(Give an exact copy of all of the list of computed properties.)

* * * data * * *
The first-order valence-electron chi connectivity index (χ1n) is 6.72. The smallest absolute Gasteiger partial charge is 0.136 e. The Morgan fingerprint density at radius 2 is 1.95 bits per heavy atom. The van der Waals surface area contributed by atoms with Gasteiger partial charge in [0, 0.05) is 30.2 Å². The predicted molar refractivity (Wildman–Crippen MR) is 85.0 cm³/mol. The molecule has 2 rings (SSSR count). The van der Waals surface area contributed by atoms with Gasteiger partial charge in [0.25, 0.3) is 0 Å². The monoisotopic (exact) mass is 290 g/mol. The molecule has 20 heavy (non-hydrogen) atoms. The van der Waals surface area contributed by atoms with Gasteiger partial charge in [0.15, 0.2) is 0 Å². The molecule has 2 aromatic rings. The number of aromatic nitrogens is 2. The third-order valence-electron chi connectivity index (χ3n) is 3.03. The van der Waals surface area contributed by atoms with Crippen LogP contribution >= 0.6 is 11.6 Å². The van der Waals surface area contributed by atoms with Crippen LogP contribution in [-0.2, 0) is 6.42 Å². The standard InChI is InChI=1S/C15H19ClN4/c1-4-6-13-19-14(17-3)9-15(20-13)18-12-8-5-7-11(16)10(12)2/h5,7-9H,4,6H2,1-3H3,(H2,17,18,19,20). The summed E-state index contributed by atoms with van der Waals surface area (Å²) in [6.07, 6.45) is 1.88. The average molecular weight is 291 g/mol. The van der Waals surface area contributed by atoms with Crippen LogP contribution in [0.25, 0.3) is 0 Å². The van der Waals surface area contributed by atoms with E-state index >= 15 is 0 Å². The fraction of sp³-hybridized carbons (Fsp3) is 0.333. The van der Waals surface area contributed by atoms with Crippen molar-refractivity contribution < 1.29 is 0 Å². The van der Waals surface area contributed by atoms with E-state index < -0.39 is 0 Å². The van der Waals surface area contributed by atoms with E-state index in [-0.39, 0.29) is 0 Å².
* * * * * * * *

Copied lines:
The first-order valence-electron chi connectivity index (χ1n) is 6.72. The smallest absolute Gasteiger partial charge is 0.136 e. The Morgan fingerprint density at radius 2 is 1.95 bits per heavy atom. The van der Waals surface area contributed by atoms with Gasteiger partial charge in [0, 0.05) is 30.2 Å². The predicted molar refractivity (Wildman–Crippen MR) is 85.0 cm³/mol. The molecule has 2 rings (SSSR count). The van der Waals surface area contributed by atoms with Gasteiger partial charge in [0.25, 0.3) is 0 Å². The monoisotopic (exact) mass is 290 g/mol. The molecule has 20 heavy (non-hydrogen) atoms. The van der Waals surface area contributed by atoms with Gasteiger partial charge in [0.15, 0.2) is 0 Å². The molecule has 2 aromatic rings. The number of aromatic nitrogens is 2. The third-order valence-electron chi connectivity index (χ3n) is 3.03. The van der Waals surface area contributed by atoms with Crippen LogP contribution >= 0.6 is 11.6 Å². The van der Waals surface area contributed by atoms with Crippen LogP contribution in [-0.2, 0) is 6.42 Å². The standard InChI is InChI=1S/C15H19ClN4/c1-4-6-13-19-14(17-3)9-15(20-13)18-12-8-5-7-11(16)10(12)2/h5,7-9H,4,6H2,1-3H3,(H2,17,18,19,20). The summed E-state index contributed by atoms with van der Waals surface area (Å²) in [6.07, 6.45) is 1.88. The average molecular weight is 291 g/mol. The van der Waals surface area contributed by atoms with Crippen LogP contribution in [0.25, 0.3) is 0 Å². The van der Waals surface area contributed by atoms with E-state index >= 15 is 0 Å². The fraction of sp³-hybridized carbons (Fsp3) is 0.333. The van der Waals surface area contributed by atoms with Crippen molar-refractivity contribution < 1.29 is 0 Å². The van der Waals surface area contributed by atoms with E-state index < -0.39 is 0 Å². The van der Waals surface area contributed by atoms with E-state index in [-0.39, 0.29) is 0 Å².